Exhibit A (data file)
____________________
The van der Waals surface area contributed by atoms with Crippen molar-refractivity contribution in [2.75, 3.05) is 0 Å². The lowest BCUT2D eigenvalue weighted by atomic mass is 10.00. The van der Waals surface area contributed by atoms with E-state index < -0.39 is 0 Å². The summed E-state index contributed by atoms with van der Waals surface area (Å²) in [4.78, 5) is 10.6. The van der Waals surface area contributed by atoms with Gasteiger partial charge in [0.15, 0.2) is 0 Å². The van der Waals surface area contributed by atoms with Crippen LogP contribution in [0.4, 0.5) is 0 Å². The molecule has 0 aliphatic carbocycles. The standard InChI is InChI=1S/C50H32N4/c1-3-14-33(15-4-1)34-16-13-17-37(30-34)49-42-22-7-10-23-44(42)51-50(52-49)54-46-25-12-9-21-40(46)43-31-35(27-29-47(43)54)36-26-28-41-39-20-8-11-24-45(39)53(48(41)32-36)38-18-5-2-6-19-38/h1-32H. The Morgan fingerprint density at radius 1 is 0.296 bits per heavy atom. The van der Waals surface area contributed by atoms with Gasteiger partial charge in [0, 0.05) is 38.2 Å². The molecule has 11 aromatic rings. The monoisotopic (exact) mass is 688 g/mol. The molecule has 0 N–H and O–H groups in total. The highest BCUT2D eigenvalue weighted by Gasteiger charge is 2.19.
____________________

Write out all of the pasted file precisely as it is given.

The van der Waals surface area contributed by atoms with Crippen molar-refractivity contribution in [2.75, 3.05) is 0 Å². The lowest BCUT2D eigenvalue weighted by atomic mass is 10.00. The van der Waals surface area contributed by atoms with E-state index < -0.39 is 0 Å². The summed E-state index contributed by atoms with van der Waals surface area (Å²) in [4.78, 5) is 10.6. The van der Waals surface area contributed by atoms with Gasteiger partial charge in [0.15, 0.2) is 0 Å². The van der Waals surface area contributed by atoms with Crippen LogP contribution in [0.4, 0.5) is 0 Å². The molecule has 0 aliphatic carbocycles. The standard InChI is InChI=1S/C50H32N4/c1-3-14-33(15-4-1)34-16-13-17-37(30-34)49-42-22-7-10-23-44(42)51-50(52-49)54-46-25-12-9-21-40(46)43-31-35(27-29-47(43)54)36-26-28-41-39-20-8-11-24-45(39)53(48(41)32-36)38-18-5-2-6-19-38/h1-32H. The Morgan fingerprint density at radius 1 is 0.296 bits per heavy atom. The van der Waals surface area contributed by atoms with Gasteiger partial charge in [0, 0.05) is 38.2 Å². The molecule has 11 aromatic rings. The monoisotopic (exact) mass is 688 g/mol. The molecule has 0 N–H and O–H groups in total. The highest BCUT2D eigenvalue weighted by Gasteiger charge is 2.19.